More attacks on working people

Reagan is certain to continue along the same rightward path which Carter commenced while in office.

The new administration will likely be filled with those top Reagan advisers who served in the Nixon and Ford cabinets – men like George Shultz, William Simon, Alan Greenspan and Casper Weinberger. They can be counted on to pursue policies which will step up assaults on the living standards of the people, give bigger tax breaks to business and the rich, further attack the rights of labor, minorities and women, and fuel the growth of racism and repression.

Candidates for foreign policy posts in Reagan’s cabinet include his top adviser, Richard Allen; former NATO chief, General Alexander Haig; and two Democratic Senators, Henry “Scoop” Jackson and Sam Nunn. These men all opposed SALT II and reflect the growing desire in U.S. ruling circles to adopt a more confrontational approach towards the Soviets.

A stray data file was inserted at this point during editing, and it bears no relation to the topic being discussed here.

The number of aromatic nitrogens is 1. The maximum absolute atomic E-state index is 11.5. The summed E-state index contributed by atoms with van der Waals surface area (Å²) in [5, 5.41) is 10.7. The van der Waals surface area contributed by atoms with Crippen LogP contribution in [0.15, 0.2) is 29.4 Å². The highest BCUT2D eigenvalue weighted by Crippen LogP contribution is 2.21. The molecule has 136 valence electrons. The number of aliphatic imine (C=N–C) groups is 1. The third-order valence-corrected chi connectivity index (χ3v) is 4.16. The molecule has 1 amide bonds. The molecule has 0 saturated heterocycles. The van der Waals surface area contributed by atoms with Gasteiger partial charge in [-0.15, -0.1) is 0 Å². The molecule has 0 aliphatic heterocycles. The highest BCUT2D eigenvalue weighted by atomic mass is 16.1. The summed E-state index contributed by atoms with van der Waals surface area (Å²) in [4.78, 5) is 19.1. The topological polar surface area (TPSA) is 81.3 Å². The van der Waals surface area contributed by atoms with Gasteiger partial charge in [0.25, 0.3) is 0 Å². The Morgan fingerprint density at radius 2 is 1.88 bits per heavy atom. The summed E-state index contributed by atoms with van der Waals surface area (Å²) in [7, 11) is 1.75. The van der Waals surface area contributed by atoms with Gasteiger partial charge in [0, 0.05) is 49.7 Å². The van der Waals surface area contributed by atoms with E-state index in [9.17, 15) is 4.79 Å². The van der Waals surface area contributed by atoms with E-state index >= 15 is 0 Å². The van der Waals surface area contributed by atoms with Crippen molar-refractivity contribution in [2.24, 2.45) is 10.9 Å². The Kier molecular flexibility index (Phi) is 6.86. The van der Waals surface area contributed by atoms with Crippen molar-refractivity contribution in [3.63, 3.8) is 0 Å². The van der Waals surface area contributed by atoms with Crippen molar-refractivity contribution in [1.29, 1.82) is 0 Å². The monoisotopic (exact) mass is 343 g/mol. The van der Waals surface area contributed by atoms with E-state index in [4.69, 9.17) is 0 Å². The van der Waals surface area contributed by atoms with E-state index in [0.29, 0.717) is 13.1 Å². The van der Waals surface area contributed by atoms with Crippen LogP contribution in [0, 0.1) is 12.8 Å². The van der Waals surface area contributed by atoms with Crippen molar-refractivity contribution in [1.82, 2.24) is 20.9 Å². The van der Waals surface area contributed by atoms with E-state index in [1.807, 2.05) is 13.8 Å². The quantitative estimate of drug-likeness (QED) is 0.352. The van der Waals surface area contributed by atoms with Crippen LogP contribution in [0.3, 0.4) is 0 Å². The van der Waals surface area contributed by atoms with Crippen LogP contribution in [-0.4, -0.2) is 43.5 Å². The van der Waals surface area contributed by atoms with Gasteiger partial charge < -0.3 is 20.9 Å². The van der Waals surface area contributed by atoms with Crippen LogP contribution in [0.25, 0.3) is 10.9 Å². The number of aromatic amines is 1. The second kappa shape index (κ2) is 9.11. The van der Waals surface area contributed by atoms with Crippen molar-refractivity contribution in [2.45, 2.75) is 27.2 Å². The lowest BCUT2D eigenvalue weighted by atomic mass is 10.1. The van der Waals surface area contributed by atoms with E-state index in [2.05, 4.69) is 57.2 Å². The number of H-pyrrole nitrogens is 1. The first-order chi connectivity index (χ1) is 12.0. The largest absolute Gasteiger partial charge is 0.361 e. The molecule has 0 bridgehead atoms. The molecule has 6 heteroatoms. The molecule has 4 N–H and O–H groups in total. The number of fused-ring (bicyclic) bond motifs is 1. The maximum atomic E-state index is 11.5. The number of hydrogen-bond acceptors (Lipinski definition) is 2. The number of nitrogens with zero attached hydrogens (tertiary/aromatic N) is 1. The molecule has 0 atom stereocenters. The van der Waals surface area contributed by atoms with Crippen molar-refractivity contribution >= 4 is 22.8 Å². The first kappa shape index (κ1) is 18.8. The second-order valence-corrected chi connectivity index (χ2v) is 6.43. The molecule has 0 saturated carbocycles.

Reagan’s election will also give the New Right more credibility and hasten a more conservative ideological atmosphere throughout the country. This will make it easier for the government to attack the masses. A climate of heightened national chauvinism, too, will help justify U.S. war preparations and foreign intervention.

The hardships that these policies will impose on the masses of the American people will be reflected in a greater social and economic polarization of American society. They require a response based on a clear understanding that American “democracy” is fundamentally hypocritical and real change for working people cannot be found within the system of bourgeois politics.